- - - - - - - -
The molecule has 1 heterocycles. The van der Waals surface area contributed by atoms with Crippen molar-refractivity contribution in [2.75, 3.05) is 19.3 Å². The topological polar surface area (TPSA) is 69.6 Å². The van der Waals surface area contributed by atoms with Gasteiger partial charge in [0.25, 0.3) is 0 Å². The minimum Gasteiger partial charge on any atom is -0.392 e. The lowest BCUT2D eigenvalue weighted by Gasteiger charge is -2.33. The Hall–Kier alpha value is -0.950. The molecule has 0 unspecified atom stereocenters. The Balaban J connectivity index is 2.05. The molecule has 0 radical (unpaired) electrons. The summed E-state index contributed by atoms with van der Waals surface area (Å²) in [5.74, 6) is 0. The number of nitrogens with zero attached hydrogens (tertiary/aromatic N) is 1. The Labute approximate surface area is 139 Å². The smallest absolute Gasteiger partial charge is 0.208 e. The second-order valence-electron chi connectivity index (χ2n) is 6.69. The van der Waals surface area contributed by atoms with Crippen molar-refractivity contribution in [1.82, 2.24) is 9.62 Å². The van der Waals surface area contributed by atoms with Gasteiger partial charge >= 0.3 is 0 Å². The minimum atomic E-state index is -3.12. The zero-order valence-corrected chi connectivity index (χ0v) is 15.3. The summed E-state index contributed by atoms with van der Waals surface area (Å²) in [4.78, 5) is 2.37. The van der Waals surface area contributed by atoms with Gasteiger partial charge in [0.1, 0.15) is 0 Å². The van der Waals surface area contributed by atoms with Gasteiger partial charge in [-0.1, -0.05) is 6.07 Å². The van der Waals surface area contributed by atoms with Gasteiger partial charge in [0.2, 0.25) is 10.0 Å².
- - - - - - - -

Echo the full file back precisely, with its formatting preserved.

The molecule has 1 heterocycles. The van der Waals surface area contributed by atoms with Crippen molar-refractivity contribution in [2.75, 3.05) is 19.3 Å². The topological polar surface area (TPSA) is 69.6 Å². The van der Waals surface area contributed by atoms with Gasteiger partial charge in [0.25, 0.3) is 0 Å². The minimum Gasteiger partial charge on any atom is -0.392 e. The lowest BCUT2D eigenvalue weighted by Gasteiger charge is -2.33. The Hall–Kier alpha value is -0.950. The molecule has 0 unspecified atom stereocenters. The Balaban J connectivity index is 2.05. The molecule has 0 radical (unpaired) electrons. The summed E-state index contributed by atoms with van der Waals surface area (Å²) in [5.74, 6) is 0. The number of nitrogens with zero attached hydrogens (tertiary/aromatic N) is 1. The Labute approximate surface area is 139 Å². The smallest absolute Gasteiger partial charge is 0.208 e. The second-order valence-electron chi connectivity index (χ2n) is 6.69. The van der Waals surface area contributed by atoms with Crippen molar-refractivity contribution in [1.82, 2.24) is 9.62 Å². The van der Waals surface area contributed by atoms with Gasteiger partial charge >= 0.3 is 0 Å². The minimum atomic E-state index is -3.12. The zero-order valence-corrected chi connectivity index (χ0v) is 15.3. The summed E-state index contributed by atoms with van der Waals surface area (Å²) in [4.78, 5) is 2.37. The van der Waals surface area contributed by atoms with Gasteiger partial charge in [0.1, 0.15) is 0 Å². The van der Waals surface area contributed by atoms with Gasteiger partial charge in [-0.1, -0.05) is 6.07 Å². The van der Waals surface area contributed by atoms with Gasteiger partial charge in [0.2, 0.25) is 10.0 Å².